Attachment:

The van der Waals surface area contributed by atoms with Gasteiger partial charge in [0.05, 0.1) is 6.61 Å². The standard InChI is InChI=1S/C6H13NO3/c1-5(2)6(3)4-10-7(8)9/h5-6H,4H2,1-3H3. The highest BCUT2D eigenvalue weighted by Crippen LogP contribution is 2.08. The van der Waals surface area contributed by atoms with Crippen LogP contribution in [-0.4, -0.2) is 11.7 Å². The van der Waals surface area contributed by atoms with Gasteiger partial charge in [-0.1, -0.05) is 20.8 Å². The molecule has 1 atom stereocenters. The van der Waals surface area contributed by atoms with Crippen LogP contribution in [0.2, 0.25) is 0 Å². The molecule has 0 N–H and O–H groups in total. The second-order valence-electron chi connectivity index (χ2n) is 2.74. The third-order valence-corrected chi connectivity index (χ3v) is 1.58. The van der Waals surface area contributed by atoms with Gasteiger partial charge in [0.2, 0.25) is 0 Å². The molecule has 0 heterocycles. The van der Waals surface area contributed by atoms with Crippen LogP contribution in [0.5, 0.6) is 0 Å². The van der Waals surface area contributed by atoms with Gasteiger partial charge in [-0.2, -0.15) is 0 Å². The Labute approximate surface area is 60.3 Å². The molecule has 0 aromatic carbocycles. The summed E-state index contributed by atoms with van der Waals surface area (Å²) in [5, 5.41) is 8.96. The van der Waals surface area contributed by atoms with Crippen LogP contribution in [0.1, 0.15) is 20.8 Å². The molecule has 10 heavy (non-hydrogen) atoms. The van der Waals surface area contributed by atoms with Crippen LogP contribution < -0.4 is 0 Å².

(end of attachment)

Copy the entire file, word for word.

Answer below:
The van der Waals surface area contributed by atoms with Gasteiger partial charge in [0.05, 0.1) is 6.61 Å². The standard InChI is InChI=1S/C6H13NO3/c1-5(2)6(3)4-10-7(8)9/h5-6H,4H2,1-3H3. The highest BCUT2D eigenvalue weighted by Crippen LogP contribution is 2.08. The van der Waals surface area contributed by atoms with Crippen LogP contribution in [-0.4, -0.2) is 11.7 Å². The van der Waals surface area contributed by atoms with Gasteiger partial charge in [-0.1, -0.05) is 20.8 Å². The molecule has 1 atom stereocenters. The van der Waals surface area contributed by atoms with Crippen LogP contribution in [0.2, 0.25) is 0 Å². The molecule has 0 N–H and O–H groups in total. The second-order valence-electron chi connectivity index (χ2n) is 2.74. The third-order valence-corrected chi connectivity index (χ3v) is 1.58. The van der Waals surface area contributed by atoms with Gasteiger partial charge in [0.2, 0.25) is 0 Å². The molecule has 0 heterocycles. The van der Waals surface area contributed by atoms with Crippen LogP contribution in [0.5, 0.6) is 0 Å². The van der Waals surface area contributed by atoms with Gasteiger partial charge in [-0.2, -0.15) is 0 Å². The Labute approximate surface area is 60.3 Å². The molecule has 0 aromatic carbocycles. The summed E-state index contributed by atoms with van der Waals surface area (Å²) in [5, 5.41) is 8.96. The van der Waals surface area contributed by atoms with Crippen LogP contribution in [0.1, 0.15) is 20.8 Å². The molecule has 10 heavy (non-hydrogen) atoms. The van der Waals surface area contributed by atoms with Crippen LogP contribution < -0.4 is 0 Å².